The General session of day two was focused on the solutions layer of the Docker ecosystem:
Mariana Tessel explained the automated builds 2.0, that allow per-repo dedicated builders and dynamic matching (regex for branches and tags), and presented Tutum as the official CaaS (container-as-a-service) provided by Docker and fully integrated with
Scott Johnston (@scottcjohnston) and Nathan McCauley talked about the Docker Trusted Registry and the Docker Universal Control Plane. The latter is promising tool with an appealing web UI focused on deploying containers over different providers (AWS, Azure, DigitalOcean, SoftLayer) using the same Docker API. This tool also ships with secrets management (based on labels), monitoring, integration with LDAP/AD and auditing. You can join the beta at docker.com/try-ducp
John Fiedler (@johnfiedler) spoke about How to be succesful running docker in production. It was an enlightening talk distilling wisdom because he has been running Docker in production since 2013 (version 0.5) so he has gathered a big amount of experience on the field:
He explained that not every service is a good fit to be containerized. Web servers, API servers are great, but databases and CI/CD are not and will cause nightmares
Don’t try to implement a PaaS if you are starting out, start with a dockerized test environment and move to production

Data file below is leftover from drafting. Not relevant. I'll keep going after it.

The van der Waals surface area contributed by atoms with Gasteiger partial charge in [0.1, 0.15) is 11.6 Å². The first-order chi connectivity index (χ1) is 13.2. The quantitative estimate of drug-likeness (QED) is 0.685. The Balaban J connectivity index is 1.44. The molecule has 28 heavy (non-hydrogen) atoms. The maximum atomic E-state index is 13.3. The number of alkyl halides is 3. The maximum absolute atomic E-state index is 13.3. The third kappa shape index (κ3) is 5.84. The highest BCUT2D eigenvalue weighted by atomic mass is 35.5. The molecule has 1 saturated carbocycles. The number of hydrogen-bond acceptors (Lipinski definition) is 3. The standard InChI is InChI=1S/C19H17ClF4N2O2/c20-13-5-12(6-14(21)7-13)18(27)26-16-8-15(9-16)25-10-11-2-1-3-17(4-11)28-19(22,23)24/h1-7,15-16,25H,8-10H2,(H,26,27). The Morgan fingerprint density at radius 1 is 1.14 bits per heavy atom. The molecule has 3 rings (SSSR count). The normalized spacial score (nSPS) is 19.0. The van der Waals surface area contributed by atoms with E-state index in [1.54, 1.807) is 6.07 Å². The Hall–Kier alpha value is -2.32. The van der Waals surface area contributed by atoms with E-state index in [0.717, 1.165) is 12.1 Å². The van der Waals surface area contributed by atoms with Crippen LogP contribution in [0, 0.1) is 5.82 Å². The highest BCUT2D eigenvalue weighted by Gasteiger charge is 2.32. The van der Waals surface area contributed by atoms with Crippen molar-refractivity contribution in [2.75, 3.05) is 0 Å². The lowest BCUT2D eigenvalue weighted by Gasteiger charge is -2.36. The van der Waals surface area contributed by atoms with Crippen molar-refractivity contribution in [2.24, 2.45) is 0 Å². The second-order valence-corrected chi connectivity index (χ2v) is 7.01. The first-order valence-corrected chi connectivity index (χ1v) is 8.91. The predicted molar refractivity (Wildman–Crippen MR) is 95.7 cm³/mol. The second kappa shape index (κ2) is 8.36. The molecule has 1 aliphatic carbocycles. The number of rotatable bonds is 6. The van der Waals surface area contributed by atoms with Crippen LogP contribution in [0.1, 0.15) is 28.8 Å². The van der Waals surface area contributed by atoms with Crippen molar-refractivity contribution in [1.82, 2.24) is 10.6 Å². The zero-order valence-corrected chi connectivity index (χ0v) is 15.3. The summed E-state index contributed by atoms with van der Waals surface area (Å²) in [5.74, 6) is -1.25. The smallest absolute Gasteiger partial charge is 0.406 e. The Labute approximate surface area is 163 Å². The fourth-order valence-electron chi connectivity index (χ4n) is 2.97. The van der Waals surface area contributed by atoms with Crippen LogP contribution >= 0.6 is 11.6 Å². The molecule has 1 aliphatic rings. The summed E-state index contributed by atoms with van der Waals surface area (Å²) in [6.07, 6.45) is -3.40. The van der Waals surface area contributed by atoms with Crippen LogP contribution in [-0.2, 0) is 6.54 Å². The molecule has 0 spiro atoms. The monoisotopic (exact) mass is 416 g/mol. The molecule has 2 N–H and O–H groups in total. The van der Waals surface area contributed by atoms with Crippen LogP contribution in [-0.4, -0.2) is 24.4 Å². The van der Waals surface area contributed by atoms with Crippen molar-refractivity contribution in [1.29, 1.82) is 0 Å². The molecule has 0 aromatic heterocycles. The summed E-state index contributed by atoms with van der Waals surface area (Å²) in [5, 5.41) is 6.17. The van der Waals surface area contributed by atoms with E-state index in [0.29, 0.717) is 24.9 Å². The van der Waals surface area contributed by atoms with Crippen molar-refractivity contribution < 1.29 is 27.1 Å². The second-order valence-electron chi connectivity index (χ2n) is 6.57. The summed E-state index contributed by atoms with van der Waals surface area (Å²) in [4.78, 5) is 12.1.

Old tools (like Chef) are still useful in a world of immutable infrastructure, you only have to know what to do with them
Use a polished registry (such as quay.io)
Stick to AUFS in Ubuntu and Device Mapper in Amazon Linux (personal recommendation based on the headaches he has had to suffer)
Keep a low container-to-host ratio in order to minimize isolation and scheduling problems
Use a sidekick container to orchestrate the containers in a host. For example, AWS has one for ECS.
Michael Neale (@michaelneale) spoke about Persistent, stateful services with Docker clusters, namespaces and docker volume magic. Basically he developed a sidekick/supercontainer that offered volume management to the client containers:
He periodically (about each 5 min.) does a backup of a LVM snapshot of the data partitions attached to the containers and sends them to S3
When the client container requests a volume, the supercontainer fetches it from S3, mounts it on the host (because the supercontainer runs in privileged mode with the host filesystem mounted) and finally enters the namespace of the container and attaches it to the container
Michael said that nowadays he would do it in a different way, using the Docker volume API. He mentioned some tools to manage stateful volumes:
Adrien Blind (@adrienblind) and Laurent Grangeau (@laurentgrangeau) talked about The missing piece when docker networking and services finally unleashes software architecture 2.0. I have learned how to use the experimental support for networking in
Finally, the Gran final was a general session in which some projects of the Docker Global Hack Day were presented:
- A proof of concept by the Mantika Team of container live migration
- A very promising and motivating hack to support unikernels management via the Docker interface
- Dockercraft, a Minecraft client to visualize and manage Docker containers. Very cool live demo!
My conclusions after the Dockercon are:
- The conference organization has been almost perfect, everything was carefully planned and ran smoothly. Kudos!
- The talks by the Docker team about roadmap were probably the most valuable ones
- The talks about personal experiences and hacks with Docker are fun, but usually not very profitable as the ecosystem is so wide that your mileage may vary
I hope that these shared notes may be useful for someone. Thanks for reading!